Congress as Public Enemy

Public Attitudes toward American Political Institutions

Congress as Public Enemy

This timely book describes and explains the American people's alleged hatred of their own branch of government, the U.S. Congress. Focus group sessions held across the country and a specially designed national survey indicate that much of the negativity is generated by popular perceptions of the processes of governing visible in Congress. But Hibbing and Theiss-Morse conclude that the public's unwitting desire to reform democracy out of a democratic legislature is a cure more dangerous than the disease.


 Reviews:

"...Congress as Public Enemy is an important and timely report that should be of interest to anyone who studies public opinion, attitude measurement (especially in terms of the complementary use of survey research and focus groups), or American politics generally." Stephen C. Craig, American Political Science Review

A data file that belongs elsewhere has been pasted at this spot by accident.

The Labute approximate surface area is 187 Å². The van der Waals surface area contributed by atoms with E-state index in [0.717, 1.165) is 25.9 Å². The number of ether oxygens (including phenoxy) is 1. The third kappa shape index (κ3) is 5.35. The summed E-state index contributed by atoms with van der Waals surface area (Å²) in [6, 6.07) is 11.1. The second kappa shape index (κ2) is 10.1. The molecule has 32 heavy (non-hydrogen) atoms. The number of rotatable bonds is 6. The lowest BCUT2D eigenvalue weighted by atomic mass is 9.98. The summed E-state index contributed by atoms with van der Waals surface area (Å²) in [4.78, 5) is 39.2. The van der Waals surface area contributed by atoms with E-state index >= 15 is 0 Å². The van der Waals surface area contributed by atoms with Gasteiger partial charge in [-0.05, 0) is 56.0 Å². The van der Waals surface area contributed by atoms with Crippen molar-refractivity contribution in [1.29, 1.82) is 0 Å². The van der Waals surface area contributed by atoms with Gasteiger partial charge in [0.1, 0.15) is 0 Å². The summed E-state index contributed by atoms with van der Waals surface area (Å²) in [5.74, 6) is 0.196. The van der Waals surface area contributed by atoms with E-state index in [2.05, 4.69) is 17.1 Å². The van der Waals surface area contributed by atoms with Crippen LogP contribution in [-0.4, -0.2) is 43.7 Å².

"This excellent piece of research and analysis gives much to think about as we focus on maintaining public support of our political institutions." W.K. Hall, Choice

"This excellent piece of research and analysis gives much to think about as we focus on maintaining public support of our political institutions." W.K. Hall, Choice


 Prizes:

1996 Richard Fenno Prize

No references available.